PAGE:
Peru’s Efforts to Boost Coffee Sector Stifled by High Costs, Low Prices

Peruvian coffee arabica organic

“Coffee farmers throughout Peru are weighing the relatively high costs of replanting old or diseased trees against low international prices. Such market forces are threatening the country’s already economically delicate coffee sector, according to the latest annual report from the United States Department of Agriculture’s Foreign Agriculture Service(FAS).

Peru remains the world’s leading exporter of organic Arabica coffee, with an estimated 90,000 certified hectares in addition to non-certified farms, which in many cases are following organic practices out of necessity due to lack of access to chemical fertilizers, pesticides and fungicides.

According to the FAS report, many smallholder coffee farms throughout Peru have not fully recovered financially from the leaf rust outbreak that peaked in the country in the market year 2013/14, affecting as much as 50% of the country’s total crop production.

While Peru’s Ministry of Agriculture has led an ambitious rust recovery and replanting program in the years since, and the federal government has initiated a sweeping marketing initiative for coffee, total coffee-farmed land in the country is estimated to be 390,000 hectares in 2019, a negligible increase compared to last year. The report further estimates that countrywide production volumes and export volumes will see slight increases over last year’s levels.”

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Seeking Gold in Cuban Soil

According to the United States Chamber of Commerce, American exports could reap more than $1.2 billion a year in sales if the U.S. ends its trade restrictions against Cuba.  Cuba imports 60 percent to 80 percent of its food.  New trade lines would also provide a supply of sugar, coffee and tropical produce to America.

An alliance of organic industry leaders, chefs and investors travelled to Cuba this past May, with a mission of persuading the Cubans to protect and extend the small-scale, organic practices that have become a part of their lives.  These practices came into play during the rule of President Fidel Castro, when the communist Soviet Bloc fell apart, and Cuba was unable to trade for agricultural equipment, chemicals and gasoline.  Farmers were forced to replace tractors with oxen, and cooperative farms emerged.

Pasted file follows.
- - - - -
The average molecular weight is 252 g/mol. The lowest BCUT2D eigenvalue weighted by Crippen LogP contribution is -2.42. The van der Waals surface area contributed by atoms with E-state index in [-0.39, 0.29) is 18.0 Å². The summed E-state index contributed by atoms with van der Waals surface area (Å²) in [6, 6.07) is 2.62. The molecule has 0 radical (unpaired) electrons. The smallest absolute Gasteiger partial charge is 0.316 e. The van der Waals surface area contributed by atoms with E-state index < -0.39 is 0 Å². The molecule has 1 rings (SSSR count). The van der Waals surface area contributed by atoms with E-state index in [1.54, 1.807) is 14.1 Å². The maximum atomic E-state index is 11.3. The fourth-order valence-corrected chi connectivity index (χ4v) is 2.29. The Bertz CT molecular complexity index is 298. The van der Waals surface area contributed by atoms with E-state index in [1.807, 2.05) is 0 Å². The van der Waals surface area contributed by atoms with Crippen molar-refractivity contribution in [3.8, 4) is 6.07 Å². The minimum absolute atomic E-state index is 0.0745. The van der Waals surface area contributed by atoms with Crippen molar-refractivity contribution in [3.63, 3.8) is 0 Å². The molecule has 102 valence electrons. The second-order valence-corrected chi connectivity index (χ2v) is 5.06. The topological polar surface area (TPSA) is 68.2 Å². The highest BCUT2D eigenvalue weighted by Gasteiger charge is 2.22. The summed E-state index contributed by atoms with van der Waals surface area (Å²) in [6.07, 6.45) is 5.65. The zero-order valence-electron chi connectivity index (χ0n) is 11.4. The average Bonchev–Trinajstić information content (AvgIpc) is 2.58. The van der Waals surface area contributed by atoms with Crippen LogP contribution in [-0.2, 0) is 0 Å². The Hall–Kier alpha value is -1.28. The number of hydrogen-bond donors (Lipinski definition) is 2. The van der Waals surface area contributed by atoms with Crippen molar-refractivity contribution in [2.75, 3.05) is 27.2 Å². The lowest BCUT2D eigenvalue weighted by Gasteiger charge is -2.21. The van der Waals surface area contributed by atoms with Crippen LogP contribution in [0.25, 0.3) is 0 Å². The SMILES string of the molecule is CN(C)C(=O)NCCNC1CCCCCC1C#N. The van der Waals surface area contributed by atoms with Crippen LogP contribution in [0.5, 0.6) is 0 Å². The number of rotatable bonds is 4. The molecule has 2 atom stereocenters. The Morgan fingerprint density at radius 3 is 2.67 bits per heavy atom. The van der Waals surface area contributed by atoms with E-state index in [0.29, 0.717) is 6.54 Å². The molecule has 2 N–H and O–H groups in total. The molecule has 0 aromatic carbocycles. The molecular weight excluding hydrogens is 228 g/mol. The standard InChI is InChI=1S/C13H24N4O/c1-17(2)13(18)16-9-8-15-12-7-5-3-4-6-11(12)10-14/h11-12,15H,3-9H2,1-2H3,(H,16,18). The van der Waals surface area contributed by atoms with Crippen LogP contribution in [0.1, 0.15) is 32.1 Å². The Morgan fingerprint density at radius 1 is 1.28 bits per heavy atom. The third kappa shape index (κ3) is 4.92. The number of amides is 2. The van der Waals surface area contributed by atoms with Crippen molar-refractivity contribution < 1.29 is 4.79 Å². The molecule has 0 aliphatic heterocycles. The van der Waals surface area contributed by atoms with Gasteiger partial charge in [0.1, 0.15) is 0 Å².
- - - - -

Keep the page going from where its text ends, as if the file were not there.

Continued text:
The country has almost 400,000 urban farms, among them 10,000 small organic ones.  Organic supporters would like Cuba to continue employing a sustainable agriculture that rejects chemicals and genetic modification.  The incentive is that the American market is willing to pay a premium for organic produce.  Organic sales in the U.S. grew three times as fast as the overall food market last year.

Efforts to lift trade sanctions between the U.S. and Cuba are moving slowly, due in large part to the upcoming Presidential election.  In the meantime, Cuban officials are being encouraged to build on the country’s extensive research and the cultural desire for local food.

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Dig Inn CEO Takes Disruption To New Heights

Dig Inn CEO

For Adam Eskin, CEO of Dig Inn, being disruptive meant severing ties with standard supply chains and developing relationships with local farmers in order to source ingredients for his New York City-based concept. The company has even helped farmers buy land and equipment and is now looking into buying farmland.

“Broken,” is how Eskin described today’s food system, which was set up decades ago to deliver food to masses of people as quickly as possible. That goal has led to obesity and a failing agriculture system, which inspired him to launch Dig Inn, a concept serving only from-scratch and seasonal food. Menu items include: flame-grilled wild salmon, Sicilian cauliflower, roasted kale, five-spice meatballs made with chicken or pork and free-range roasted turkey from Koch’s Turkey Farm in Tamaqua, Pennslyvania.

Dig Inn’s seasonal and innovative menu means talented chefs must always be in the kitchen, and Eskin admitted that finding NYC chefs who want to work in a fast casual setting can be challenging. Eskin found a solution by developing his own in-house culinary school, where he transforms employees into chefs. In an effort to inspire and help his chefs grow, Eskin partners with some of New York’s high-end restaurants, including Danielle, to provide them with the opportunities to work in their kitchens. It’s a win, win; young chefs study under pros and then put new skills to use at Dig Inn.

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Quinoa and California; an Unexpected Love Story

Quinoa–you’ve heard it, seen it, tasted it in nearly everything over the past few years.  The ancient grain, indigenous to the Andean regions of Peru, Bolivia, Ecuador, Colombia, and Chili, has grown wildly in popularity due to its complete-protein profile.

However, the seed itself hasn’t grown as wildly.  The pseudocereal is can be difficult to cultivate, and the surge in consumption had recently put a strain on farmers south of the equator.  Between the increasing price of quinoa and the increasing exports, consumers began to express concerns for the origin of their new favorite super food.

Meanwhile, in small, hot, below-sea-level area of the Imperial Valley in California, the Lundberg family has been able to grow the seed with great success.  In 2014, the family farm started with just 40 acres in Northern California.  Now, Lundberg has 800 acres planted and is looking at expanding this dry, forsaken patch in Brawley to 500 acres of what might be the next brown rice.

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